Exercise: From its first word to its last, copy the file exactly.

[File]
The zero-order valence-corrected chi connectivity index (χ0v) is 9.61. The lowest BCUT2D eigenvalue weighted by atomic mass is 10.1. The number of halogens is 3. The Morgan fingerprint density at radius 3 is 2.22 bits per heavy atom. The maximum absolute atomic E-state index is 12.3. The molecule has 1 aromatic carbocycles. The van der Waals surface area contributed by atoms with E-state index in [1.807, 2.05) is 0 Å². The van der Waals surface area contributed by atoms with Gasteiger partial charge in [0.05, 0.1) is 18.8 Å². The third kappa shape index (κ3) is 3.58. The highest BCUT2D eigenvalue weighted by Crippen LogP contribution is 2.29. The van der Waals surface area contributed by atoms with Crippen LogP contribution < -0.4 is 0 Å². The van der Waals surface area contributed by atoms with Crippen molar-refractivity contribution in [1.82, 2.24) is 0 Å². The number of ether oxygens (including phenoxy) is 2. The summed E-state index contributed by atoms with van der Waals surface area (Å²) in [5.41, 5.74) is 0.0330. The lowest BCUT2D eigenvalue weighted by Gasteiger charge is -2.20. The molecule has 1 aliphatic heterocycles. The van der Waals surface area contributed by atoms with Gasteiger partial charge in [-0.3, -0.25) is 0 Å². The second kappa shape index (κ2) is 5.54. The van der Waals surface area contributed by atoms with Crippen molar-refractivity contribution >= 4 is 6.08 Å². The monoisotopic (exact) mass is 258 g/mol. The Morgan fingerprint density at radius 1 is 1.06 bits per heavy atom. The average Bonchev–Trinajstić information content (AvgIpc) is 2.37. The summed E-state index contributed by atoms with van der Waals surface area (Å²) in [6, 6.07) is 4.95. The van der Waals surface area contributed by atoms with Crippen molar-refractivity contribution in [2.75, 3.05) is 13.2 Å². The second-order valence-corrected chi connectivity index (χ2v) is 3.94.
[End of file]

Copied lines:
The zero-order valence-corrected chi connectivity index (χ0v) is 9.61. The lowest BCUT2D eigenvalue weighted by atomic mass is 10.1. The number of halogens is 3. The Morgan fingerprint density at radius 3 is 2.22 bits per heavy atom. The maximum absolute atomic E-state index is 12.3. The molecule has 1 aromatic carbocycles. The van der Waals surface area contributed by atoms with E-state index in [1.807, 2.05) is 0 Å². The van der Waals surface area contributed by atoms with Gasteiger partial charge in [0.05, 0.1) is 18.8 Å². The third kappa shape index (κ3) is 3.58. The highest BCUT2D eigenvalue weighted by Crippen LogP contribution is 2.29. The van der Waals surface area contributed by atoms with Crippen LogP contribution < -0.4 is 0 Å². The van der Waals surface area contributed by atoms with Crippen molar-refractivity contribution in [1.82, 2.24) is 0 Å². The number of ether oxygens (including phenoxy) is 2. The summed E-state index contributed by atoms with van der Waals surface area (Å²) in [5.41, 5.74) is 0.0330. The lowest BCUT2D eigenvalue weighted by Gasteiger charge is -2.20. The molecule has 1 aliphatic heterocycles. The van der Waals surface area contributed by atoms with Gasteiger partial charge in [-0.3, -0.25) is 0 Å². The second kappa shape index (κ2) is 5.54. The van der Waals surface area contributed by atoms with Crippen molar-refractivity contribution >= 4 is 6.08 Å². The monoisotopic (exact) mass is 258 g/mol. The Morgan fingerprint density at radius 1 is 1.06 bits per heavy atom. The average Bonchev–Trinajstić information content (AvgIpc) is 2.37. The summed E-state index contributed by atoms with van der Waals surface area (Å²) in [6, 6.07) is 4.95. The van der Waals surface area contributed by atoms with Crippen molar-refractivity contribution in [2.75, 3.05) is 13.2 Å². The second-order valence-corrected chi connectivity index (χ2v) is 3.94.